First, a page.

I can’t quite believe that it’s already been ten years since this decision in the wake of the 2000 Presidental election. I wrote this afterwards and I reproduce it below — it is my first political polemic (and certainly wasn’t my last).
There are two things of note I would add here. First is that Justice Sandra Day O’Connor has since publicly regretted her role in this decision: Justice O’Connor: Bush v. Gore Opinion Not “Court’s Best Effort”. In addition, this decision has not been cited by any other court cases (as per its own caution at the end of the decision): The Supreme anniversary: Where Bush v. Gore ranks in the pantheon of shady elections. This article also goes on to outline other effects from this decision: it’s worth reading the whole thing.
The Kingmaker Court and the Electionless President
(written December 13, 2000)
On December 9th , the U.S. Supreme Court effected a judicial coup d’etat in the United States of America when it stopped the manual recount underway in Florida. That action guaranteed that, no matter what decision was reached, the manual recount could not possibly be completed by the traditional December 12th deadline for certifying state electors to the Electoral College.
Not only did the Supreme Court shatter its reputation for impartiality, throw out the votes of an entire state, it also arrogated to itself the privilege of selecting the 43rd President of the United States. Not since the Dred Scott decision of 1857 in which the Supreme Court ruled that all blacks, slave or free, were not and could never become citizens of the United States, has the Court sunk so low.
Justification for this extraordinary and unprecedented decision rests on a remarkable reversal of the Supreme Court’s hitherto faithful adherence to the murkily defined concept of ‘Federalism’ which narrowly interprets states rights as paramount over federal rights where the constitution does not explicitly reserve the issue at the federal level. Notwithstanding that ‘federalism’ appears nowhere in our Constitution, the Supreme Court has until now consistently ruled unconstitutional legislation which interferes with the rights reserved to the states. Some of the previous cases in which the Supreme Court ruled legislation as unconstitutional based on this supposed separation of state and federal rights include the Violence Against Women Act.
Interestingly, the Constitution explicitly reserves the right to appoint electors for the Presidential Electoral College to the individual state. Sensibly, in a putatively democratic nation, all the states employ some form of popular election and most award all their electoral votes to the winner. Some apportion their votes in proportion to the votes counted. In either case, the choice of electoral votes is guided by the popular vote within that state.
Florida’s Supreme Court chose to recount disputed ballots to resolve the conflict over its election results. By any reading of the Constitution, in accordance with the Supreme Court’s previous decisions and opinions, any onlooker would have concluded that the Supreme Court would have ruled that the state was properly exercising its own constitutionally-granted powers. More to the point, the onlooker would have concluded, prior to December 9th, 2000, that the Supreme Court would have let Florida’s Supreme Court handle the situation.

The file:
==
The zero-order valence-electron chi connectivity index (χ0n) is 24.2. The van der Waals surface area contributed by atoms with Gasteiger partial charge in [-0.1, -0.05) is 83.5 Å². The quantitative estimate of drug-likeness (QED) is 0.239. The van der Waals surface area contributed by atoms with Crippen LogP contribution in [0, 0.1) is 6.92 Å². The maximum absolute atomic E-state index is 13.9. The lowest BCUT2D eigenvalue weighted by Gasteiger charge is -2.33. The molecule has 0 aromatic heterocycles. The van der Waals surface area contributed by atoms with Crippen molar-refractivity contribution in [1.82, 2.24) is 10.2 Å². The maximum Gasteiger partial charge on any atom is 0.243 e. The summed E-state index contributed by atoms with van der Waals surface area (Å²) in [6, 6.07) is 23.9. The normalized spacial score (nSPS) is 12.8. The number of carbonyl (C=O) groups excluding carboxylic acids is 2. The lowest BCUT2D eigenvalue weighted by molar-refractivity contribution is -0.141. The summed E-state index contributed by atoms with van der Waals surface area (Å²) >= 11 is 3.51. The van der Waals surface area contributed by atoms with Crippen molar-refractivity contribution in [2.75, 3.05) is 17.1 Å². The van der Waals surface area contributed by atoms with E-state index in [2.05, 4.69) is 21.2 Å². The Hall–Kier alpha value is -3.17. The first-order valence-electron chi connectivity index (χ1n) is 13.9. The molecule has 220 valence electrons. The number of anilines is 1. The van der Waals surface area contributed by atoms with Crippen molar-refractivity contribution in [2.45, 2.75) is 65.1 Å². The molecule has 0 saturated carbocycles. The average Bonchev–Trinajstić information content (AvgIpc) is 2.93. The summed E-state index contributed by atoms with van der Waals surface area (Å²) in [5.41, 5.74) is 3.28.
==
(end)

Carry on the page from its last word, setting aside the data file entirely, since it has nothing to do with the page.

Instead, the Supreme Court dramatically signaled its partisan bias by reversing itself on a case of federalism that, for a change, was widely seen to benefit the liberal camp. In doing so, the Supreme Court threw its lot in with the conservative element of this country and thus in one astonishing act, dropped all pretense of impartiality and nonpartisanship normally associated with the judicial arm of the United State’s government.
That the Supreme Court is in addition deeply divided, with all the conservative justices voting in favor of overturning the state of Florida’s constitutional rights, and the liberal justices voting against, only worsens the situation. There is no suggestion, as there might have been under a unanimous decision, that the decision is somehow impartial and constitutionally based despite one’s political leanings.
The only possible impartial solution that would have remained true to the principles this country was founded on 224 years ago would have been to conduct a *complete* recount of *all* the votes in the state of Florida, including all votes that either side attempted through legal action to block from being counted. Without such a count, the legitimacy of the Florida electors remains under a cloud, with perfectly valid objections to whoever were to assume the presidency under such conditions. As a parenthetical aside, it is astonishing that any presidential candidate would be satisfied to gain the presidency under such conditions. That, unfortunately, speaks volumes about the true motivations of these candidates.
Is it too much to say that this country has undergone a judicial coup d’etat? Not when the direct result of the Supreme Court justices’ actions is to install our next president.
What can we expect the Kingmaker Court to do four years from now, especially if their puppet president is able to select the next two or three replacement justices and swing the court even more into politics? Oddly, the present court does not seem to be concerned with one of the most fundamental Constitutional principles: the separation of the judicial, legislative, and executive branches of the government.
So as the United States of America moves at last into the 21st century, it is a country no longer governed by the will of the people, but by a judicial oligarchy and an illegitimate president. Democracy is dead. The president is dead. Long live King George.